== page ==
Themes from Budget 2014 (2): investment in renewables projects – a boost for communities?

Budget 2014 limits the scope for obtaining tax relief on investments in renewables projects, but it also opens up a new relief, of which some renewables investors may be able to take advantage.

The bad news: no more EIS or VCT for ROC or RHI projects

The Budget announced some unwelcome changes for investors in renewables projects.  It states that, from the date on which the new Finance Act receives Royal Assent, it will not be possible for investments in companies benefiting from Renewables Obligation Certificates (ROCs) and/or the Renewable Heat Incentive scheme to benefit from the EIS, SEIS or VCT tax reliefs.

The Budget further noted that Government “is concerned about the growing use of contrived structures to allow investment in low-risk activities that benefit from income guarantees via government subsidies and will therefore explore a more general change to exclude investment into these activities, consulting with stakeholders. The government is also interested in exploring options for venture capital reliefs to apply where investments are in the form of convertible loans, and will be considering this as part of a wider consultation and evidence gathering exercise over summer 2014”.

This is not the first time that the scope of the EIS and VCT schemes has been narrowed with respect to projects benefiting from renewables subsidies.  The Finance Act 2012 removed EIS and VCT relief from investments in businesses benefiting from Feed-in Tariffs (FIT).  However, the 2012 Act made an exception for certain bodies which are subject to constitutional restrictions on the distribution of profits – namely community interest companies (CICs) and certain “asset-locked” community benefit and co-operative societies.  Investors in these were still permitted to benefit from the EIS and VCT schemes.

But good news for social investors

The exempting of CICs and asset-locked co-operative and community benefit societies from the exclusion of FIT-supported projects from EIS and VCT relief in 2012 was in part an acknowledgement of the fact that the generation of electricity from renewable sources is the sort of activity which could qualify a business to be set up as, for example, a CIC.  There is a clear benefit to the wider community in the avoidance of greenhouse gas emissions associated with coal or gas-fired generating plant, and for smaller scale renewables projects, the CIC structure is an obvious way of involving local host communities and enabling them to receive financial benefits from a renewable development.  For an overview of the CIC regime, see our September 2013 briefing, Community Benefits Incorporated.

The Government is keen to promote community involvement in energy schemes, so it comes as no surprise that, just as EIS / VCT is removed from non-FIT projects, Budget 2014 offers an alternative route to tax relief for those who are prepared to live with any of the varying levels of restrictions on distribution of profits associated with investments in CICs, asset-locked community benefit and co-operative societies, or charities.  Schedules 9 and 10 to the current Finance Bill set out a new scheme of social investment (SI) relief which bears more than a passing resemblance to the EIS regime in particular.  FIT-supported schemes (but not ROC- or CfD-supported ones) are specifically excluded from the new SI relief but will presumably be able to continue to rely on the EIS and VCT schemes.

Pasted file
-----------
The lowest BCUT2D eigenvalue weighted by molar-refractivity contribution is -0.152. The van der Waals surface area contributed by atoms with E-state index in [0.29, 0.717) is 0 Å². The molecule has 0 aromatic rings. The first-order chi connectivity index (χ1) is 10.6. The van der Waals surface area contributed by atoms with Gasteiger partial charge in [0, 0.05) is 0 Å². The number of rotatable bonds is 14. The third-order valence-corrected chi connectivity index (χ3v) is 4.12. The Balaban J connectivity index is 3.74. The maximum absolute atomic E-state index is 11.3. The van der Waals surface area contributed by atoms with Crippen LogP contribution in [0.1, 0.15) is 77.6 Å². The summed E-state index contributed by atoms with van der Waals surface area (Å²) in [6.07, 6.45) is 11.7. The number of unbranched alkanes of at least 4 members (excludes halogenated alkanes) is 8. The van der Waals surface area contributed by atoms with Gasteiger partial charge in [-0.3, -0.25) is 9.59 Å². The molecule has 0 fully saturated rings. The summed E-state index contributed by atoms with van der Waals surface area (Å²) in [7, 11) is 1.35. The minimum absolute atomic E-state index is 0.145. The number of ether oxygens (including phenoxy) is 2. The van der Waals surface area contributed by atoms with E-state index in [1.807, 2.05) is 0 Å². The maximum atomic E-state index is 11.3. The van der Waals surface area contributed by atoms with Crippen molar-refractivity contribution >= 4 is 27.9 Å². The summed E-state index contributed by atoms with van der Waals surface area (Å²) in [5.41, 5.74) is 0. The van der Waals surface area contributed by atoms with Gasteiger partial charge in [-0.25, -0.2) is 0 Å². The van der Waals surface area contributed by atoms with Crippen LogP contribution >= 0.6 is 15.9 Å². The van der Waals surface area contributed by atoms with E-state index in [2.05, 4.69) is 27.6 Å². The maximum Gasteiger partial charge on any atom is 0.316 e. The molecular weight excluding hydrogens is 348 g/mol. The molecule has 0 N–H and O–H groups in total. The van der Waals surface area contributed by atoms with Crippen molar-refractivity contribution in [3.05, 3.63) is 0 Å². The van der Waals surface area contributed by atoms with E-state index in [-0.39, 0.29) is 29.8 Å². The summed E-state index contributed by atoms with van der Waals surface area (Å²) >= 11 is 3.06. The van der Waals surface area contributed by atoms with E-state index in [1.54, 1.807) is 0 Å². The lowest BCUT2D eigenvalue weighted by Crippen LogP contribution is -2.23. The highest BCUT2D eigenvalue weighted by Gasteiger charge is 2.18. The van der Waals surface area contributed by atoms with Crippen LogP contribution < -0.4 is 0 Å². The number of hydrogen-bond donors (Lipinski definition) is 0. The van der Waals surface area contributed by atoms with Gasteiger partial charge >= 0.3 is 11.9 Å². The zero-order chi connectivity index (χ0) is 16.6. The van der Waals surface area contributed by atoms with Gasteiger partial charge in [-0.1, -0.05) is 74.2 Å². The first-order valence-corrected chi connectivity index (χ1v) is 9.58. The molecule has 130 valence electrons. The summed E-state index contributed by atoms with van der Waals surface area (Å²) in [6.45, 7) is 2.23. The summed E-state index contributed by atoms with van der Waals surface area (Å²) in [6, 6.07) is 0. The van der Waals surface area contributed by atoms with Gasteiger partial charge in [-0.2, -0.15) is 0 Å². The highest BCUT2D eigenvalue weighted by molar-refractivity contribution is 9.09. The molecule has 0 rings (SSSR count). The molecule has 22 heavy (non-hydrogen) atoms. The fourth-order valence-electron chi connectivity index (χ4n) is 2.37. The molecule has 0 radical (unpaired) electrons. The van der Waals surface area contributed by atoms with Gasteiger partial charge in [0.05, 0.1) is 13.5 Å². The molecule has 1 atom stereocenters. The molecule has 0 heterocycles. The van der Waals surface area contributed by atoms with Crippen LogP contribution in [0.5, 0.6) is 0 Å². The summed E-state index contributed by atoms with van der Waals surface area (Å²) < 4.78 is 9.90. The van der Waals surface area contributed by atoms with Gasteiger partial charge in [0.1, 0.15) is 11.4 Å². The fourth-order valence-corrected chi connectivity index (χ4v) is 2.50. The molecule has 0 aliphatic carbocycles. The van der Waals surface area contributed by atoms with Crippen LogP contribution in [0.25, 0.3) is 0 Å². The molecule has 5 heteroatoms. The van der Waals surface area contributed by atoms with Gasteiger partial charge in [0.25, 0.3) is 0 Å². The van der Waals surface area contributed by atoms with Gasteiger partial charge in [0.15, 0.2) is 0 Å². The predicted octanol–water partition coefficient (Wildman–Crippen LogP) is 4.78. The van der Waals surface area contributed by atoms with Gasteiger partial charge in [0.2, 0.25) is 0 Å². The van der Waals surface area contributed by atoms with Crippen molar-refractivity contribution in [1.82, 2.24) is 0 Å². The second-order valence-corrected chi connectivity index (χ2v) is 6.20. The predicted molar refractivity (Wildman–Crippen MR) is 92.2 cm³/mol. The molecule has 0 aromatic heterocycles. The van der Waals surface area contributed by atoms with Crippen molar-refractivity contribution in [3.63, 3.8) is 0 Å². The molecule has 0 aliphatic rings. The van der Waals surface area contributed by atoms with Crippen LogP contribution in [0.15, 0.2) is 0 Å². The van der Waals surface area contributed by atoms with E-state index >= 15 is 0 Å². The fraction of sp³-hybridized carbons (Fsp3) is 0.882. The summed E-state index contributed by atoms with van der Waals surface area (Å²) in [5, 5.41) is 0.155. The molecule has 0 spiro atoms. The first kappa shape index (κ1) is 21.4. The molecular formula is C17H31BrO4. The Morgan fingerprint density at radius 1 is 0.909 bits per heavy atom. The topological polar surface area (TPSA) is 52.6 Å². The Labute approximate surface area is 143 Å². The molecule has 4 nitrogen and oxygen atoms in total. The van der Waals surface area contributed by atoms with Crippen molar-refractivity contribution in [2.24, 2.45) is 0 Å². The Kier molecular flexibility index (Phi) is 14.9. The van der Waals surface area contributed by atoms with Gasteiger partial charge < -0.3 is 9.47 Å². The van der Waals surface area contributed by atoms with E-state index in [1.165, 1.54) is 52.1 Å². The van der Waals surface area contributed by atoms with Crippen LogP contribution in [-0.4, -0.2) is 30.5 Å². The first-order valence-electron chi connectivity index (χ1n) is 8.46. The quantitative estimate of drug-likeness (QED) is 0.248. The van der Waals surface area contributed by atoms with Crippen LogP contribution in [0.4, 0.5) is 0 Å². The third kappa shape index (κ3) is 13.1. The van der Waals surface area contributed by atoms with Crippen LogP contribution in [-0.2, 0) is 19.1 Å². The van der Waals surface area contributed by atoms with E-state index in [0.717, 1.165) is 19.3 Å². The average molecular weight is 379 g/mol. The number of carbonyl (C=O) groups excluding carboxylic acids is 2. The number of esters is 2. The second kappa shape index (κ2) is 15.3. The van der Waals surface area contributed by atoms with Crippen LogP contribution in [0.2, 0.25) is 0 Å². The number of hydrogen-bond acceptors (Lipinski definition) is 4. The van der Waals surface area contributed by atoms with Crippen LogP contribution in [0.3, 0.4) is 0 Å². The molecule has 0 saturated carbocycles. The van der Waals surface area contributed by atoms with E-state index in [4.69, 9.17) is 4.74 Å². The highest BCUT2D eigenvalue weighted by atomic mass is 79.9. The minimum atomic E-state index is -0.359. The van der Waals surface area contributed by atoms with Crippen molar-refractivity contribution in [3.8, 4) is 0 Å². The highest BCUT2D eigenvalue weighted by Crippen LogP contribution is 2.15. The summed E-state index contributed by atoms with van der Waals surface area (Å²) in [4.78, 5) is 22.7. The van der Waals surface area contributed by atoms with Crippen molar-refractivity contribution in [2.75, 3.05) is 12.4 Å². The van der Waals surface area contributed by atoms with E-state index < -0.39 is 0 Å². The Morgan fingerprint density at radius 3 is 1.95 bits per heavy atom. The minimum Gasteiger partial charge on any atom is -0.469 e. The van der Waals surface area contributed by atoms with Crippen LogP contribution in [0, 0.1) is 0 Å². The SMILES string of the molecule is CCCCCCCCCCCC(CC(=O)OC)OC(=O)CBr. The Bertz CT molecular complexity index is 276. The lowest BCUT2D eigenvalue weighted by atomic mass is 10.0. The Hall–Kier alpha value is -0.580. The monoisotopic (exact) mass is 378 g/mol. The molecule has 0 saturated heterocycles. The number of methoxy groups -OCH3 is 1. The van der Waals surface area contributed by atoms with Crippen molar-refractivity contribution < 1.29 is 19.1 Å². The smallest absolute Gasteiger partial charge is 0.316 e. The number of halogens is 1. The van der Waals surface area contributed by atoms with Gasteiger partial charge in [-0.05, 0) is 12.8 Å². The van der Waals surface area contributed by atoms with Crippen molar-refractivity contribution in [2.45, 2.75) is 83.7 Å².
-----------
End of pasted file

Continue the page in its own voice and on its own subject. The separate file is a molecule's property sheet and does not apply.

Of the various forms of business that may attract the new SI relief, CICs probably have the most to offer to any investors who expect to see a return on their money, rather than simply engaging in tax-efficient philanthropy.  The announcement late last year by the Regulator of CICs of a significant liberalisation of the existing rules on dividend payments by CICs is a further advantage – although dividends remain restricted to a proportion (35%) of distributable profits.

The new SI relief will deliver the same rate of relief as the EIS scheme (30%).  While the other restrictions applicable to CICs and the other kinds of businesses which are eligible for SI relief will mean that it is not an effective substitute for all types of investors in renewables projects who have benefited from the EIS and VCT schemes, those who are not looking for spectacular returns and are prepared to make the initial investment in reconciling the relevant Finance Bill provisions with the CIC regulatory regime, may find SI relief an option worth considering.

Adam Brown

About Adam Brown

Adam is a senior associate in the Energy practice. He has extensive experience in energy, planning, environmental and general public law, much of it gained over a decade spent working for the UK Government in a variety of legal and policy-making roles.

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